The last time Zach Condon and friends played Dublin city in June 2007, it wasn’t exactly as triumphant as one would have hoped. For many in attendance, it was the first opportunity to see the band. It was their first headline slot also, having supported Calexico in the Olympia Theatre back in November 2006.
The set that night in Tripod was marred bizarrely by air conditioning (louder than the music) and a young Zach Condon who struggled to keep it together thanks to his imbibing of alcohol pre-show. The shambles became apparent when Condon was left on his own to perform ‘Hallelujah’ and fumbled his way through the Leonard Cohen song, forgetting the words and the chords.
This time around though, there were no such embarrassments. With no new releases to plug (though the band quietly released March Of The Zapotec in 2009), last night’s gig worked in their favour. The time apart meant the band had gained new fans and lots more people had taken these songs to heart which was evident from the immediate singalong to opening track ‘Nantes’. Live, Beirut’s seven-strong band (it could have been eight or nine, the show was jammed and State had an obscured view of the stage) is centered around an array of horns: tuba, trombone, French horn, flugelhorn and trumpets. Drums, accordion and organ provide the colour in the music. Condon’s songs is reflective of modern times and our ability to flit between strains of genres and places so easily yet hark back to places in the world’s past. His early international travels are still bearing fruit today as his music morphs from the Balkan gypsy vibe of debut album The Gulag Orkestar to the French influence evident on The Flying Cub Cup to the Mexican mariachi of March Of The Zapotec.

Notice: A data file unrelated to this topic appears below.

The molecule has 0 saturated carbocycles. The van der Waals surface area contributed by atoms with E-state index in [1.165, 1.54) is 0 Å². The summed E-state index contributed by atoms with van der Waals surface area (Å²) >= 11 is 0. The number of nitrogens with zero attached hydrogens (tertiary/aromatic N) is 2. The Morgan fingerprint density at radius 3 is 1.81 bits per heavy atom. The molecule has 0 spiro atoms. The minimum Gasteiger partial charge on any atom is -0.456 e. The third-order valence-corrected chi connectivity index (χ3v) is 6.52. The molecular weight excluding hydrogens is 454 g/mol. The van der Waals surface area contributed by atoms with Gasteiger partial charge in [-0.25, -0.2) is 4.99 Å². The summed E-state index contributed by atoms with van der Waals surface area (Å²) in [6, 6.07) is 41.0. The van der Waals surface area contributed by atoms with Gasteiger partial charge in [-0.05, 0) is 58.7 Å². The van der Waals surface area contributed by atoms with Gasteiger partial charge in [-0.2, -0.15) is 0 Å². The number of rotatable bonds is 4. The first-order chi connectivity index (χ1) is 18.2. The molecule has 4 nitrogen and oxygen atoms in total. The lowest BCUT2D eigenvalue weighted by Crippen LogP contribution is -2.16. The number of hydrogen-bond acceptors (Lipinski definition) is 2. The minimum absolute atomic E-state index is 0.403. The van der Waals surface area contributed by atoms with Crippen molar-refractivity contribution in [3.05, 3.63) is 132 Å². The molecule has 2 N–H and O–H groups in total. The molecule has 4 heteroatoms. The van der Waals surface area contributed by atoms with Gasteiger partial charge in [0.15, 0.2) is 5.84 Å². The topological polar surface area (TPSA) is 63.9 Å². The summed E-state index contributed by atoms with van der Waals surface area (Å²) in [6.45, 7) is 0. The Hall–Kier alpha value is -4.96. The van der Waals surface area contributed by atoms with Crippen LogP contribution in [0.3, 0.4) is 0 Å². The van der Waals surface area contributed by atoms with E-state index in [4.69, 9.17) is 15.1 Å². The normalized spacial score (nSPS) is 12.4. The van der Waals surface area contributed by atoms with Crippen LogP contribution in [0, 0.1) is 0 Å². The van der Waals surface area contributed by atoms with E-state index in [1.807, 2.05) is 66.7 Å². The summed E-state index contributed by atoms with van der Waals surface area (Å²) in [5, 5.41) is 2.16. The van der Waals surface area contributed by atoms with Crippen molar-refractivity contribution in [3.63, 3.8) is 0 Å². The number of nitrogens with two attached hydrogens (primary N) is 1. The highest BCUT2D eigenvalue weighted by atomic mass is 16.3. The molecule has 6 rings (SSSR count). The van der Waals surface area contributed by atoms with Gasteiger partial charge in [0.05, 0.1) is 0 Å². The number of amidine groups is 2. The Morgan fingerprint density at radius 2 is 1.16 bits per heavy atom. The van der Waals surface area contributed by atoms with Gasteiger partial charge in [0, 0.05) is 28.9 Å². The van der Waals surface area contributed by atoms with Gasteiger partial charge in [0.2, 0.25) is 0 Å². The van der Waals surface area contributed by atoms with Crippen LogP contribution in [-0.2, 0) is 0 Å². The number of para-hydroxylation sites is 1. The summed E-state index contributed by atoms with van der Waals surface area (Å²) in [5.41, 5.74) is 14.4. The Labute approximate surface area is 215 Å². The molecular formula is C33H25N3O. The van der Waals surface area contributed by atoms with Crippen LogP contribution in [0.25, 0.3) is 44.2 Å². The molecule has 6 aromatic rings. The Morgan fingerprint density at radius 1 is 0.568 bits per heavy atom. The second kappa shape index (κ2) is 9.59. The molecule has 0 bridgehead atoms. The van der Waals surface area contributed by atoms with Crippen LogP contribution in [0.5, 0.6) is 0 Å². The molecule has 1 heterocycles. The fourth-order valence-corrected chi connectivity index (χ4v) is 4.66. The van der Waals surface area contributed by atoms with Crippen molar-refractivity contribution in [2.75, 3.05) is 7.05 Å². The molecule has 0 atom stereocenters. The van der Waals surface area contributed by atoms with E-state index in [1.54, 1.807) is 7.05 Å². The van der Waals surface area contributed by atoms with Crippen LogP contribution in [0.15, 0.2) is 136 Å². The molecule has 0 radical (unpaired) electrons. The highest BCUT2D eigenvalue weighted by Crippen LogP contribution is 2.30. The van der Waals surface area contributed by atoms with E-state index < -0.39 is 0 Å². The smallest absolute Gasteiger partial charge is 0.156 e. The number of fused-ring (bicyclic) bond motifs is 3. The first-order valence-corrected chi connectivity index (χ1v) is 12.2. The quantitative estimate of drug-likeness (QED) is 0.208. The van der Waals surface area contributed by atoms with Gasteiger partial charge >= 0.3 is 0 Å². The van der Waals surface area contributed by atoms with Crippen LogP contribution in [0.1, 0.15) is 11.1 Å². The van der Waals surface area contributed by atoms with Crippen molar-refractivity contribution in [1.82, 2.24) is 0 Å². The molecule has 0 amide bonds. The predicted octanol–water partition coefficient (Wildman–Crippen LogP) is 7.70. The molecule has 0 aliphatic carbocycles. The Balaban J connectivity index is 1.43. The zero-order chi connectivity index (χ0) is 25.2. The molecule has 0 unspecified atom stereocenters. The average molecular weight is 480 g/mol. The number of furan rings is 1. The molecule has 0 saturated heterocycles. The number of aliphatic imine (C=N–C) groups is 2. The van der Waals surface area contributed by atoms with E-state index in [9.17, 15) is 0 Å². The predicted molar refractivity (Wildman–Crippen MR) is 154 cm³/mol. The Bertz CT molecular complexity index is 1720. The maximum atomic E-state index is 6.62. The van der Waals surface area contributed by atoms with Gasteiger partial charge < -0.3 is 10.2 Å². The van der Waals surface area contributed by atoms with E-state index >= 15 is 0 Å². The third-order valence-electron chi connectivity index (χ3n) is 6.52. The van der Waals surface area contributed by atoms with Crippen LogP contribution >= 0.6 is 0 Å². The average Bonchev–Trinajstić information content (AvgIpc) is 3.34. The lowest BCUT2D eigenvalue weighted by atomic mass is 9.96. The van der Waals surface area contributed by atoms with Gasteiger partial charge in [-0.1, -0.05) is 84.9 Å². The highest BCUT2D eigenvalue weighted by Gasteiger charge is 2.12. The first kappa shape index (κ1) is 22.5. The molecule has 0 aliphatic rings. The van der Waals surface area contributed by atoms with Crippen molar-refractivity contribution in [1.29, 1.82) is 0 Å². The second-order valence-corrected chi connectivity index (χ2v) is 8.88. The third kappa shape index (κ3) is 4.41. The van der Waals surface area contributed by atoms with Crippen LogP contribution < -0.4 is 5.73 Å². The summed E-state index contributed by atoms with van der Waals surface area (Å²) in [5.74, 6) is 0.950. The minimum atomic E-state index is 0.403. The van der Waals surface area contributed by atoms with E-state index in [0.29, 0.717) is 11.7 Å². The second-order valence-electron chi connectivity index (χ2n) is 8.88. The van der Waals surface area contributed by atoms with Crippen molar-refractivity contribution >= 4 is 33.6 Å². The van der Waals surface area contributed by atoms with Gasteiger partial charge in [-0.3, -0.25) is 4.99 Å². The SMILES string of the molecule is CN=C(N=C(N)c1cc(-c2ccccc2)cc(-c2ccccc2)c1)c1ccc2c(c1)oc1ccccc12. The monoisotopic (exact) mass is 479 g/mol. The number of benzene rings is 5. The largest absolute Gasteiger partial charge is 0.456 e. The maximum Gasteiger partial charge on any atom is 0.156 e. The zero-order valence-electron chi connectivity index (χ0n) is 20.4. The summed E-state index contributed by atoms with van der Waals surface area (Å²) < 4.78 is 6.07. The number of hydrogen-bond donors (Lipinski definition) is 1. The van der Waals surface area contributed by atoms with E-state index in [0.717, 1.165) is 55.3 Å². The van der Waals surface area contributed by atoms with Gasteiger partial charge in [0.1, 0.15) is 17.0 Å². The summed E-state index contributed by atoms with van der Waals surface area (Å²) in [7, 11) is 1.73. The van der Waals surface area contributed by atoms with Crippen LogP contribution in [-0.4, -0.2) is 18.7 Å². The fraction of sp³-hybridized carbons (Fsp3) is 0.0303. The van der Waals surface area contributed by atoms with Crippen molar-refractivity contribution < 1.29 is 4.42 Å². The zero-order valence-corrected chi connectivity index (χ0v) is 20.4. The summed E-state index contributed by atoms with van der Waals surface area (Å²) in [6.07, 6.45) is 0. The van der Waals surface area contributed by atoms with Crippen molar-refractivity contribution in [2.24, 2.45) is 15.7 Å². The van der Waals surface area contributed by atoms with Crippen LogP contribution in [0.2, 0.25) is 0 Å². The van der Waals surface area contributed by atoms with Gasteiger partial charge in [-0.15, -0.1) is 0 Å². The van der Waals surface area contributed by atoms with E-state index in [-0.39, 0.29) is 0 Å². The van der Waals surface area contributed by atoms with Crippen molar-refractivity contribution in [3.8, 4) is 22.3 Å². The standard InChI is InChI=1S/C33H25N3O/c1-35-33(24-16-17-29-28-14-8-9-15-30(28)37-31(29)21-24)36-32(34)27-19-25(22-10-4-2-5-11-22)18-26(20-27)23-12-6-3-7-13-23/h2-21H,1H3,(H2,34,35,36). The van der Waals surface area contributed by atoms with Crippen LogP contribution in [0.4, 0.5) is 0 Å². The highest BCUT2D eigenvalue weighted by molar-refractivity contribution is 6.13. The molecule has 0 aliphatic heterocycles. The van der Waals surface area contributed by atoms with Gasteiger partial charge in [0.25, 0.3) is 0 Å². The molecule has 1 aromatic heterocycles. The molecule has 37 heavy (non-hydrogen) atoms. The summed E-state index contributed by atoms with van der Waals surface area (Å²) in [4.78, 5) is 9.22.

The setlist last night was a delightful mix of all of these influences; five songs from the first two albums each, three from Zapotec, ‘Elephant Gun’ from 2007’s The Lon Gisland EP, ‘Mimizan’ from last year’s Dark Was The Night compilation and three possibly new or unrecorded songs – ‘Cocek’, ‘East Harlem’ and another untitled song.
It was a testament to the band’s performance and their ability to hold an audience interest that their relatively hit ‘Postcards From Italy’ was dispensed with fourth in the set and was followed by the whimsical synth-led ‘Scenic World’ while ‘A Sunday Smile’ got the crowd singing along again. During the encore, Condon acknowledged his shambolic performance in 2007. By contrast, tonight was tighter than ever, the band were focused, the sound was booming, ukuleles were signed and as Beirut finished with a bombastic version of State’s personal highlight, the opening and title song from The Gulag Orkestar, we forgot about the last time, enjoyed the moment and looked forward to the future, with the promise of new Beirut material.